NYC Sounds Emergency Alarm Amid Baby Formula Shortage

NYC Sounds Emergency Alarm Amid Baby Formula Shortage

Liberal State Declares State Of Emergency

(RepublicanNews.org) – American parents are learning a tragic lesson about how supply chain problems can leave them struggling to feed their babies. The formula shortage continues to grow unchecked, causing many to criticize the Biden administration for not taking action sooner. One DNC leader from New York is getting ahead of the curve in an effort to protect his citizens from the shortage’s effects.

State of Emergency

State of emergency — it’s a phrase politicians seem all too willing to throw around, especially since the onset of COVID-19. Even though emergent situations rarely occur because of a single incident or event, leaders can initiate that designation for just about anything.

For Mayor Eric Adams of New York City (NYC), the formula shortage is reason enough. Feeling he had no other alternative, he recently called a state of emergency over the problem.

According to Fox News, Adams says he has empathy for families struggling to feed hungry kids. He’s committed to halting price gouging at a time when people are already struggling enough. However, Adams also announced on May 22 that the NYC Department of Consumer and Worker Protection would put an end to businesses inflating baby formula prices to take advantage of the current shortage and pad their profits.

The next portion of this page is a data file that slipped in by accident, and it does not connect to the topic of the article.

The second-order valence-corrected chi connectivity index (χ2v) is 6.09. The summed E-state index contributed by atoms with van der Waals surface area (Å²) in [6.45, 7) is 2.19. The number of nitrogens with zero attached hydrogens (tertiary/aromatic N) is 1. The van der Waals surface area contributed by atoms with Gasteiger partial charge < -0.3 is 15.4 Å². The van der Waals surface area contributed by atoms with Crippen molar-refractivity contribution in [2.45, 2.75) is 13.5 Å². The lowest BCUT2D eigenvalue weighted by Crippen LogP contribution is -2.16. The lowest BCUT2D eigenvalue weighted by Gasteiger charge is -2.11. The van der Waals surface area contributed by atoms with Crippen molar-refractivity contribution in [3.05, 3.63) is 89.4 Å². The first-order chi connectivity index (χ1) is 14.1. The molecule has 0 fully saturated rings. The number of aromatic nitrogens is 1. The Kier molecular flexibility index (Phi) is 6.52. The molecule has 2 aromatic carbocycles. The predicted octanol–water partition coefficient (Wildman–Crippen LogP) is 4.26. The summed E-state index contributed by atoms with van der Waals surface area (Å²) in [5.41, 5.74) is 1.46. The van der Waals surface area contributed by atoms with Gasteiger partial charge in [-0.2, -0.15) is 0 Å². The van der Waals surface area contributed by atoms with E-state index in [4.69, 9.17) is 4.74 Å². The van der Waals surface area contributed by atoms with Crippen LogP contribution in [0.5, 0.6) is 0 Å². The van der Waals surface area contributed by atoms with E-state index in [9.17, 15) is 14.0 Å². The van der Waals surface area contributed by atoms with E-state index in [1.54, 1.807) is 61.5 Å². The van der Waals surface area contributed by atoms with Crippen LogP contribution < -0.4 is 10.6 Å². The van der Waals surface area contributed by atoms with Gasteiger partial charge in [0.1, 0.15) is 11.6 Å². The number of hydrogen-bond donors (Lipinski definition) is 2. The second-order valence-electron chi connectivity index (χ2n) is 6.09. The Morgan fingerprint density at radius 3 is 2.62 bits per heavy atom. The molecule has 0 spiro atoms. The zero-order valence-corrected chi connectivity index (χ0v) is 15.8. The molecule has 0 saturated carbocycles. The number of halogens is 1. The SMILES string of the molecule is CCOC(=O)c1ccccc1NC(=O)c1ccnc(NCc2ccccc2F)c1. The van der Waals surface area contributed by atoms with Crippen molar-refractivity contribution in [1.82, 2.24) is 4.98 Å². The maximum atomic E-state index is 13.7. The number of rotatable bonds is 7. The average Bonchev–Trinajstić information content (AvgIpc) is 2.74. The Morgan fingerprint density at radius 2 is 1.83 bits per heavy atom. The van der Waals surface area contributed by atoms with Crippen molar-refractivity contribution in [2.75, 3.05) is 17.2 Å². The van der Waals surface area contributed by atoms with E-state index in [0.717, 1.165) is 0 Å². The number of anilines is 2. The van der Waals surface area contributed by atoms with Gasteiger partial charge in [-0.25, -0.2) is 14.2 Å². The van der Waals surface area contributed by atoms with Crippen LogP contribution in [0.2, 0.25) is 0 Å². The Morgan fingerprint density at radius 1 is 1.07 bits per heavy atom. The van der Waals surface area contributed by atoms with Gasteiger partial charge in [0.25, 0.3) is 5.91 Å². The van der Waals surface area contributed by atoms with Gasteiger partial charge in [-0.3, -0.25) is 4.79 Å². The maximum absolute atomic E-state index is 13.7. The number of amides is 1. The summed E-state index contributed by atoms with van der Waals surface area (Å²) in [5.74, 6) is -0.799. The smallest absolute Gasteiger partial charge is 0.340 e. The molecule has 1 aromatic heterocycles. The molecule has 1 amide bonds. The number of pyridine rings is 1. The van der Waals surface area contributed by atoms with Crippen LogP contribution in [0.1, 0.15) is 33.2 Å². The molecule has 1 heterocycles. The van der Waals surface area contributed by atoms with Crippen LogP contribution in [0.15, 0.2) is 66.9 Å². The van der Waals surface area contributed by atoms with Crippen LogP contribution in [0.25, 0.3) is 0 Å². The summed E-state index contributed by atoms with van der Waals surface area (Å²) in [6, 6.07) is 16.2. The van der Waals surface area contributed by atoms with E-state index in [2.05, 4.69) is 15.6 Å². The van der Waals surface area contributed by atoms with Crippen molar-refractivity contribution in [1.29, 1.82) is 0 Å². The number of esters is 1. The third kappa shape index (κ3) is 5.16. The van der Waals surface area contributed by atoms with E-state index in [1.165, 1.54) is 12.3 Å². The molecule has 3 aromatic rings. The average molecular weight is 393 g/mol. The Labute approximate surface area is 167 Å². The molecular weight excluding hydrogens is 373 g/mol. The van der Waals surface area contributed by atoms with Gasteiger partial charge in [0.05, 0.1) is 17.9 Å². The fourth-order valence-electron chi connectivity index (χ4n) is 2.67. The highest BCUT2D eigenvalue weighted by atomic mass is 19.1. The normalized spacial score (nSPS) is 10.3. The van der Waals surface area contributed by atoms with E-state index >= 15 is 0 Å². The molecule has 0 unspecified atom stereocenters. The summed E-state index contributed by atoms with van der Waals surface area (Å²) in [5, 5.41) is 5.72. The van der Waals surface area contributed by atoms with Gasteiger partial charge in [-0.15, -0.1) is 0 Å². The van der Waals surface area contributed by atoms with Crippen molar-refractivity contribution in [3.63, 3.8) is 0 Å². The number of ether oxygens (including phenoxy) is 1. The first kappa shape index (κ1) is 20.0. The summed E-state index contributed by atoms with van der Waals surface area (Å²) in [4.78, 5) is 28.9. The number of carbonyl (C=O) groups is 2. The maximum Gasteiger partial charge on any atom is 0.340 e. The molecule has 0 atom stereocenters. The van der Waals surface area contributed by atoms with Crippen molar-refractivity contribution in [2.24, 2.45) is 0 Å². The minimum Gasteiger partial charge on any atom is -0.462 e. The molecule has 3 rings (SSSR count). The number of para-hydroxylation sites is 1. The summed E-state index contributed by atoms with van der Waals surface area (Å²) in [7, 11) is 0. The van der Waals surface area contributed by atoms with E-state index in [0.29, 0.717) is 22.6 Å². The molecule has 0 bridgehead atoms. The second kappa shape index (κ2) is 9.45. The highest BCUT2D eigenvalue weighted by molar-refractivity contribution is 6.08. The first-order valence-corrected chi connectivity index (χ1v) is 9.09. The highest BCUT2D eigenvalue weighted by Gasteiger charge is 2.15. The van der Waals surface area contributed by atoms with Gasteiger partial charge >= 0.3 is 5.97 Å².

A Trendsetter?

Mayor Adams very well could be the first Democrat to call a state of emergency to address the formula shortage on a local level. Adams’ core goal was to show mothers and families that NYC stands with them every step of the way and will assist in any way it can.

Perhaps this will become a trend Americans push for throughout the US: Democrats essentially admitting there is a problem despite the Biden administration’s ignorance.

Good News

Despite dire reports of the shortage’s effects across the country, there is good news on the horizon. Abbott, a major formula producer in Sturgis, Michigan, was recently shuttered by the FDA over Cronobacter sakazakii or Salmonella contamination concerns but may be about to make a comeback. A recent inspection turned up no evidence of either bacterium.

The company hopes to restore production within the next couple of weeks. Families could see formula back on the shelves within a maximum of two months if all goes well. Abbott also mentioned in its statement that it found no connection between the sick or deceased babies and its products. Is an end to the formula shortage finally in sight?

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